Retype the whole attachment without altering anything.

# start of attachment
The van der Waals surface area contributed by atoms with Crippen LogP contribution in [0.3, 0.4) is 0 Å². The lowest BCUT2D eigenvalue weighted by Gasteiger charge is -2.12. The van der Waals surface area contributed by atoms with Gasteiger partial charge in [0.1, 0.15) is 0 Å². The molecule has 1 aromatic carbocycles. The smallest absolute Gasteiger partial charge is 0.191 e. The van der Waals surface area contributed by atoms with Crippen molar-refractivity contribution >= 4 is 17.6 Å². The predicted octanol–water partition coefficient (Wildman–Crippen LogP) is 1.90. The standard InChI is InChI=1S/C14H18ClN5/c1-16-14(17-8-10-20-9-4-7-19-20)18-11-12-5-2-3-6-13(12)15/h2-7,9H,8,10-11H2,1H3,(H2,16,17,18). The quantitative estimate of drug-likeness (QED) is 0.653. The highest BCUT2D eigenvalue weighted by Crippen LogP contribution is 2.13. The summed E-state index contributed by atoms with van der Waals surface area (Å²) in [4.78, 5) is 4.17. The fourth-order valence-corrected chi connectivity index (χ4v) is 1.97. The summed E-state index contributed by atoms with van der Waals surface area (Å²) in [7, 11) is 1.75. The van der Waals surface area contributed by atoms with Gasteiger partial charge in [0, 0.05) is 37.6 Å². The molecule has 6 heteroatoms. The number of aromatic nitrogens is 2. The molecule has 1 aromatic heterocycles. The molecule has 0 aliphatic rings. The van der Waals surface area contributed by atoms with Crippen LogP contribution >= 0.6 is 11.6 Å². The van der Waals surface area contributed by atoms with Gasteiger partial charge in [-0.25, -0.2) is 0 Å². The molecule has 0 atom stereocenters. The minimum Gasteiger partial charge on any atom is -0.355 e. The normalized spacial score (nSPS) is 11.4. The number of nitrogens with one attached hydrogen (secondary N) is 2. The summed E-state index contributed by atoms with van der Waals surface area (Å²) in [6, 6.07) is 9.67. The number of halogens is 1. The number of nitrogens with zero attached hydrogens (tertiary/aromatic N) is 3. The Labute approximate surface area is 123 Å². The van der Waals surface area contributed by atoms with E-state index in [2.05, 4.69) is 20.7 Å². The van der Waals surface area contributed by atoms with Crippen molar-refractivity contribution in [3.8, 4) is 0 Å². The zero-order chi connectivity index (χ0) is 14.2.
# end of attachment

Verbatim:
The van der Waals surface area contributed by atoms with Crippen LogP contribution in [0.3, 0.4) is 0 Å². The lowest BCUT2D eigenvalue weighted by Gasteiger charge is -2.12. The van der Waals surface area contributed by atoms with Gasteiger partial charge in [0.1, 0.15) is 0 Å². The molecule has 1 aromatic carbocycles. The smallest absolute Gasteiger partial charge is 0.191 e. The van der Waals surface area contributed by atoms with Crippen molar-refractivity contribution >= 4 is 17.6 Å². The predicted octanol–water partition coefficient (Wildman–Crippen LogP) is 1.90. The standard InChI is InChI=1S/C14H18ClN5/c1-16-14(17-8-10-20-9-4-7-19-20)18-11-12-5-2-3-6-13(12)15/h2-7,9H,8,10-11H2,1H3,(H2,16,17,18). The quantitative estimate of drug-likeness (QED) is 0.653. The highest BCUT2D eigenvalue weighted by Crippen LogP contribution is 2.13. The summed E-state index contributed by atoms with van der Waals surface area (Å²) in [4.78, 5) is 4.17. The fourth-order valence-corrected chi connectivity index (χ4v) is 1.97. The summed E-state index contributed by atoms with van der Waals surface area (Å²) in [7, 11) is 1.75. The van der Waals surface area contributed by atoms with Gasteiger partial charge in [0, 0.05) is 37.6 Å². The molecule has 6 heteroatoms. The number of aromatic nitrogens is 2. The molecule has 1 aromatic heterocycles. The molecule has 0 aliphatic rings. The van der Waals surface area contributed by atoms with Crippen LogP contribution >= 0.6 is 11.6 Å². The van der Waals surface area contributed by atoms with Gasteiger partial charge in [-0.25, -0.2) is 0 Å². The molecule has 0 atom stereocenters. The minimum Gasteiger partial charge on any atom is -0.355 e. The normalized spacial score (nSPS) is 11.4. The number of nitrogens with one attached hydrogen (secondary N) is 2. The summed E-state index contributed by atoms with van der Waals surface area (Å²) in [6, 6.07) is 9.67. The number of halogens is 1. The number of nitrogens with zero attached hydrogens (tertiary/aromatic N) is 3. The Labute approximate surface area is 123 Å². The van der Waals surface area contributed by atoms with E-state index in [2.05, 4.69) is 20.7 Å². The van der Waals surface area contributed by atoms with Crippen molar-refractivity contribution in [3.8, 4) is 0 Å². The zero-order chi connectivity index (χ0) is 14.2.